Reproducing prominent published research continues to be a challenge, according to new work that found researchers could only replicate 13 of 21 high-profile social science experiments published in the distinguished journals Nature and Science.
The new results were published today in the British journal Nature Human Behaviour.
University of Virginia psychologist Brian Nosek, co-founder and executive director of the Charlottesville-based Center for Open Science, led a collaboration with colleagues at four other labs who sought to replicate the experiments published between 2010 and 2015.
“We decided to try to replicate findings from Science and Nature because they are the most prestigious outlets and they are highly attention-getting papers,” Nosek said. Ten of 17 research projects from Science reproduced successfully. Three of four of Nature’s publications did.
“If you expect that every result that’s published in the literature is a reproducible result, then it’s not good, because about 40 percent didn’t,” he added.
The previous work of Nosek’s team hit the news cycle in a big way in August 2015, when a massive study found independent researchers could replicate less than half of the original findings of 100 experiments published in three prominent psychology journals.
Nosek said the new work shows more promise. “The improvement could be random chance. It could also be partly due to improvements in our methodology of conducting the replication,” he said, adding that they more rigorously sought feedback from the studies’ original authors.
Another finding: The researchers observed that the replications’ “effect sizes” were about half those of the original studies.
Effect size is the difference between two experimental conditions. For example, if testing whether aspirin reduces headaches, one group of people would be administered the drug and the other would get a placebo. Effect size is the difference in reported headaches between the two conditions.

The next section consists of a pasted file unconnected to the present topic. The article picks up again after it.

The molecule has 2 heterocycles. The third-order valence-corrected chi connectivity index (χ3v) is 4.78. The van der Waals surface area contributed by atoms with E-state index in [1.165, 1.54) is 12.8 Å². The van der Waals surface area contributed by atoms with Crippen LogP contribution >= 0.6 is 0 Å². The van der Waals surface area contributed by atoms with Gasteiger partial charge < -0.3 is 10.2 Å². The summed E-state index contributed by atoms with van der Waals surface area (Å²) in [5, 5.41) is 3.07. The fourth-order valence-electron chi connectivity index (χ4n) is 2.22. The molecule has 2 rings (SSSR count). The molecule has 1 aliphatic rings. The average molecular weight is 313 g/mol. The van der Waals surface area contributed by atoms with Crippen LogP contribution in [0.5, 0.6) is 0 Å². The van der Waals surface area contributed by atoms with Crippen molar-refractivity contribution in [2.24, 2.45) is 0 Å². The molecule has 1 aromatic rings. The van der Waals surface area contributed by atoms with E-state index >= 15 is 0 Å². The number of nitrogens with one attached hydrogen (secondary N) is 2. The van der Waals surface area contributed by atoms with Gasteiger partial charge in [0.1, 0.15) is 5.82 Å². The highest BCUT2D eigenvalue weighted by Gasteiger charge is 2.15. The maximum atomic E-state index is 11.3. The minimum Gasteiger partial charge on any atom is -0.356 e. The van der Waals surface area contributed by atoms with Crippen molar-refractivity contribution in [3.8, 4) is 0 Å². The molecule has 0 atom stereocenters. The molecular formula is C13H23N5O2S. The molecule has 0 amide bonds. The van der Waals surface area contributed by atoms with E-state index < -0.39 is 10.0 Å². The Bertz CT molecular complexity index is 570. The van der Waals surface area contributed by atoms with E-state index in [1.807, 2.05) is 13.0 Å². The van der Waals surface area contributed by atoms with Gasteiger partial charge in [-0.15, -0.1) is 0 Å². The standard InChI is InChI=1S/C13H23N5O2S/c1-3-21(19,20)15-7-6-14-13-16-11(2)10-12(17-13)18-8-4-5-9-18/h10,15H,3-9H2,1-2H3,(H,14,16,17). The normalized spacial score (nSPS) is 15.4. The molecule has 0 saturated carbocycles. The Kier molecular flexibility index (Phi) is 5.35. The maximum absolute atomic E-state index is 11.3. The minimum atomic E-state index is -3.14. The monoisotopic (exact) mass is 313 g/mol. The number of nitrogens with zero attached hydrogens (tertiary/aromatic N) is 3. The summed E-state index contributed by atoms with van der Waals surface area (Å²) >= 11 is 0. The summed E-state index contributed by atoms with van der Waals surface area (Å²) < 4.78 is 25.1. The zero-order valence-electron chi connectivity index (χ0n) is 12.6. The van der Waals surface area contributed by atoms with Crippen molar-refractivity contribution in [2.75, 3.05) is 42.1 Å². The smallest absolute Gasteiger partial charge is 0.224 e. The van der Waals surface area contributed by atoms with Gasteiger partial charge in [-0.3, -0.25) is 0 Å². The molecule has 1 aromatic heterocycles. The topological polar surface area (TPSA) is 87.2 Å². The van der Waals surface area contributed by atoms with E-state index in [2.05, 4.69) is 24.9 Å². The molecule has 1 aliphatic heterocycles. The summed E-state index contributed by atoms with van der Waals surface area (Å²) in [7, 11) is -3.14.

Nosek said the team saw a similar pattern in the 2015 study. “This suggests there may be real effects in the literature that are just exaggerated,” he said.
Replication is the last step of the scientific method, which starts with making an observation, conducting research, forming a hypothesis, testing it, recording data and drawing a conclusion.
There is a second layer to this newly published work: Nosek and his team conducted “prediction markets,” inviting nearly 400 researchers to make bets on which studies could be reproduced and which could not, even before the replication work began.
The prediction markets correctly predicted the replication outcomes for 18 of the 21 studies tested.
Nosek says this is valuable information.
“If researchers can predict which studies are going to replicate versus not, it suggests that they have information, they know things about the likelihood of particular results being reproducible or trustworthy,” he said.
Secondly, if prediction markets are effective, they become an efficient way to help decide where to make efforts in reproducibility. Since funding replications of all research is prohibitively expensive, why not instead run a predication market first and then decide what to try to replicate?
“That might be where I invest my limited research dollars, because if those findings aren’t reproducible, then I don’t want to keep heaping money into the applications of that finding,” Nosek said. “I want to establish whether that effect is there, to then justify further investment.
“It could really improve the efficiency of establishing credibility and how we allocate resources to advance knowledge,” he said.